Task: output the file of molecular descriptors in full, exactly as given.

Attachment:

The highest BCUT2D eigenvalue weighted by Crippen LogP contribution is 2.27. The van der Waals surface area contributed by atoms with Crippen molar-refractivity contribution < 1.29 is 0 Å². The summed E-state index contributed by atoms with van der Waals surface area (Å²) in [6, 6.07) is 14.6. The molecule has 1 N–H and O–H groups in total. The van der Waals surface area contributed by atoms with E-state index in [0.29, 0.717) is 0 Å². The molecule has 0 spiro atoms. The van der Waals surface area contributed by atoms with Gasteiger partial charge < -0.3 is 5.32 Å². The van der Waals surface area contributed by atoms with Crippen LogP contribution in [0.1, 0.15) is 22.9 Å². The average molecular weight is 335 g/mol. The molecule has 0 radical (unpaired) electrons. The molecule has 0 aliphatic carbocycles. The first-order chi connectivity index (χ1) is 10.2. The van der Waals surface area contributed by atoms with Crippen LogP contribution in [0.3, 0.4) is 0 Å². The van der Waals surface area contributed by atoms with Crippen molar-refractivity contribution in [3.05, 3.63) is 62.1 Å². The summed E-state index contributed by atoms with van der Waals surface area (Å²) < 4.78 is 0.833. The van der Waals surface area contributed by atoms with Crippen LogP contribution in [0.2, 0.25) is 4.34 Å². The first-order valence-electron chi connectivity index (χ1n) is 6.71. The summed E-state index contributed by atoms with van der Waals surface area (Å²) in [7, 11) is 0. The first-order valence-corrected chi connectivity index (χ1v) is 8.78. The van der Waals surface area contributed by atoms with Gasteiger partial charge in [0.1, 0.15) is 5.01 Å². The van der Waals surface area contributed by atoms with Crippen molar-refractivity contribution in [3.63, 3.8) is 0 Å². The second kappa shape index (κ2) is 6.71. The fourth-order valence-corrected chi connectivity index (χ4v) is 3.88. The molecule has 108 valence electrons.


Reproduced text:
The highest BCUT2D eigenvalue weighted by Crippen LogP contribution is 2.27. The van der Waals surface area contributed by atoms with Crippen molar-refractivity contribution < 1.29 is 0 Å². The summed E-state index contributed by atoms with van der Waals surface area (Å²) in [6, 6.07) is 14.6. The molecule has 1 N–H and O–H groups in total. The van der Waals surface area contributed by atoms with E-state index in [0.29, 0.717) is 0 Å². The molecule has 0 spiro atoms. The van der Waals surface area contributed by atoms with Gasteiger partial charge < -0.3 is 5.32 Å². The van der Waals surface area contributed by atoms with Crippen LogP contribution in [0.1, 0.15) is 22.9 Å². The average molecular weight is 335 g/mol. The molecule has 0 radical (unpaired) electrons. The molecule has 0 aliphatic carbocycles. The first-order chi connectivity index (χ1) is 10.2. The van der Waals surface area contributed by atoms with Crippen LogP contribution in [0.3, 0.4) is 0 Å². The van der Waals surface area contributed by atoms with Crippen molar-refractivity contribution in [3.05, 3.63) is 62.1 Å². The summed E-state index contributed by atoms with van der Waals surface area (Å²) < 4.78 is 0.833. The van der Waals surface area contributed by atoms with Crippen LogP contribution in [0.2, 0.25) is 4.34 Å². The first-order valence-electron chi connectivity index (χ1n) is 6.71. The summed E-state index contributed by atoms with van der Waals surface area (Å²) in [7, 11) is 0. The first-order valence-corrected chi connectivity index (χ1v) is 8.78. The van der Waals surface area contributed by atoms with Gasteiger partial charge in [0.1, 0.15) is 5.01 Å². The van der Waals surface area contributed by atoms with Crippen molar-refractivity contribution in [3.63, 3.8) is 0 Å². The second kappa shape index (κ2) is 6.71. The fourth-order valence-corrected chi connectivity index (χ4v) is 3.88. The molecule has 108 valence electrons.